There was a lot of history at the show venue, the old Le Bourget airport, where an aviation and space museum is also located.
For India, the Paris Air Show always has had significance.
France was the first country from the 1960s to give assistance to initiate India in its space programme and train Indian engineers in astronautics. The first passenger jet aircraft to fly in India was Caravelle for the erstwhile Indian Airlines. Then, the IAF acquired from France fighter jets including Ouragon, Mystere, Anglo-French Deep Strike Penetration Aircraft (DPSA) Jaguar, Mirage 2000 and finally, the most modern Rafale whose delivery is scheduled from 2019.
The French also sold the carrier-borne Alize turboprop for the Indian Navy, and now are in discussions to sell the Rafale for India’s first indigenous aircraft carrier Vikrant which is likely to be commissioned in 2020. The Indian Navy is considering either the Rafale or Boeing F/A-18 Advanced Super Hornet, both twin engine and both designed ab initio for naval use. Sweden though has also offered its single engine SeaGripen, which is under development.
IAF and Indian Navy officers were at the show but the Chief of Air Staff, who is generally there, did not come as he had a bilateral visit due in July anyway to follow up the deal for 36 Rafales, agreed to at the highest level during Prime Minister Narendra Modi’s visit in April 2015.
Nonetheless, IAF was represented by Air Marshal Harpal Singh, Director General Inspection and Flight Safety.
Then there was HAL as usual, whose enthusiastic Chairman and Managing Director (CMD) T Suvarna Raju is working to turn the state-run company into an integrator by involving the private sector and then exporting its aircraft. HAL plays a major role in India’s space programme also, and Mr Raju is keen to induct 3-D manufacturing technologies to design and produce components for aerospace applications.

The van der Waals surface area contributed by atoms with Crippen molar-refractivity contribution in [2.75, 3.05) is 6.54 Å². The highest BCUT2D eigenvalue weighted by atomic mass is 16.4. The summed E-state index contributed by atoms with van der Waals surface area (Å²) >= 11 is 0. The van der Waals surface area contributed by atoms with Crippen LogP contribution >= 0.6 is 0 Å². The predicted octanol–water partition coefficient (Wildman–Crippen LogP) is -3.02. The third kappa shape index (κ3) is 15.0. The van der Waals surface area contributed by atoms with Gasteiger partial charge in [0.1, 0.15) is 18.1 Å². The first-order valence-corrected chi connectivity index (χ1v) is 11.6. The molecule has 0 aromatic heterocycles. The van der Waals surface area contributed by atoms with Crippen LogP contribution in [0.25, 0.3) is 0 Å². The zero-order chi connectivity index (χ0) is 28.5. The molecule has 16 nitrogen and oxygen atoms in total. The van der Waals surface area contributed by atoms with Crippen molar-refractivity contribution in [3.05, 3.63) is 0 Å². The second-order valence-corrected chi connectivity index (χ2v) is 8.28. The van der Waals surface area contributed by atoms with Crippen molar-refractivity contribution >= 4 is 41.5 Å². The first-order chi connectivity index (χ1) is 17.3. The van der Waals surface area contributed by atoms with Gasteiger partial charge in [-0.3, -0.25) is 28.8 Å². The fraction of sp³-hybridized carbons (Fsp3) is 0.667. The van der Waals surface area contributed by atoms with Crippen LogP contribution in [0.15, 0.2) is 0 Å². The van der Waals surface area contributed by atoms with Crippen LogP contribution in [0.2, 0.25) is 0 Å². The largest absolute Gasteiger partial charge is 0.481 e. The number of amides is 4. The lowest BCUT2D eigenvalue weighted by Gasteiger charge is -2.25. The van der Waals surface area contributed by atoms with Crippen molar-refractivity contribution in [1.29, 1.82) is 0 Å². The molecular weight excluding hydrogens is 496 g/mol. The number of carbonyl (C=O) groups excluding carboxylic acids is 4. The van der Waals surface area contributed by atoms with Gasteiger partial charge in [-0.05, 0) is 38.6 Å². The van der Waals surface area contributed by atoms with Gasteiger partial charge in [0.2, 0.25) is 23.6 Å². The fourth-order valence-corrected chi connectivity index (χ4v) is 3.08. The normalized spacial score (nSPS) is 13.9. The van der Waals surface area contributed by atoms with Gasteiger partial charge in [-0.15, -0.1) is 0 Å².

There were major announcements concerning India during the show: French Rafale and Thales tying up with Mr Anil Ambani’s Reliance Aerospace to produce the Rafale for India if selected by either the Indian Navy or IAF (for more aircraft), Lockheed Martin tying up with the Tata group to make F-16 Block 70 in India if selected by IAF for its single engine requirement, and Boeing stating it was hopeful of selling more civilian jetliners like the 737 and 787 variants to India.
Boeing is in competition with Rafale to offer the Super Hornet to the Indian Navy, but as yet, the company has not announced any tie-up with any Indian company in this regard. The Tata group is however collaborating with Boeing in producing floor beams for the 787 airlines, and recently, it began delivery of Tail Cones and Crowns of CH-47 Chinook Helicopters under offsets arrangements for India buying these flying machines.
Boeing was also confident of selling the latest 787-10 to Jet Airways, indicating there were talks in this regard. At present, Air India has been a major customer of this beautiful new generation machine which is much quieter than other aircraft and is also more fuel efficient than some others.
The US Air Force displayed its newest acquisition, Lockeheed Martin’s F-35 Lightening, and although India has not expressed any interest yet in this 5th generation machine, it was a star attraction at the show.